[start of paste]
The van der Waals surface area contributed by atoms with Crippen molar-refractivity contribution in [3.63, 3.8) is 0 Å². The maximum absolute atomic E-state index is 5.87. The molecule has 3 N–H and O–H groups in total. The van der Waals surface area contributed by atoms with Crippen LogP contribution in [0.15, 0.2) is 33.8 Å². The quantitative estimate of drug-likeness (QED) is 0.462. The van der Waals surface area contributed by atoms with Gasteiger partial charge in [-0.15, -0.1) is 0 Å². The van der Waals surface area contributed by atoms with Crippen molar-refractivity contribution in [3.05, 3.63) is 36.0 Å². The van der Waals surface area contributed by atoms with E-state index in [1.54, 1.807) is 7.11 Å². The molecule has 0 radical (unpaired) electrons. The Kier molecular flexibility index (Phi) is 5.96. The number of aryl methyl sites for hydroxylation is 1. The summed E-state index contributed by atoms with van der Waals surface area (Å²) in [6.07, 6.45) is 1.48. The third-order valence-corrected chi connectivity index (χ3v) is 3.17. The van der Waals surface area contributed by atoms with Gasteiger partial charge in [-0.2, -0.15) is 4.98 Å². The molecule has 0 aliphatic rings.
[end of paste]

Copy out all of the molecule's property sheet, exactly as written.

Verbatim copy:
The van der Waals surface area contributed by atoms with Crippen molar-refractivity contribution in [3.63, 3.8) is 0 Å². The maximum absolute atomic E-state index is 5.87. The molecule has 3 N–H and O–H groups in total. The van der Waals surface area contributed by atoms with Crippen LogP contribution in [0.15, 0.2) is 33.8 Å². The quantitative estimate of drug-likeness (QED) is 0.462. The van der Waals surface area contributed by atoms with Gasteiger partial charge in [-0.15, -0.1) is 0 Å². The van der Waals surface area contributed by atoms with Crippen molar-refractivity contribution in [3.05, 3.63) is 36.0 Å². The van der Waals surface area contributed by atoms with E-state index in [1.54, 1.807) is 7.11 Å². The molecule has 0 radical (unpaired) electrons. The Kier molecular flexibility index (Phi) is 5.96. The number of aryl methyl sites for hydroxylation is 1. The summed E-state index contributed by atoms with van der Waals surface area (Å²) in [6.07, 6.45) is 1.48. The third-order valence-corrected chi connectivity index (χ3v) is 3.17. The van der Waals surface area contributed by atoms with Gasteiger partial charge in [-0.2, -0.15) is 4.98 Å². The molecule has 0 aliphatic rings.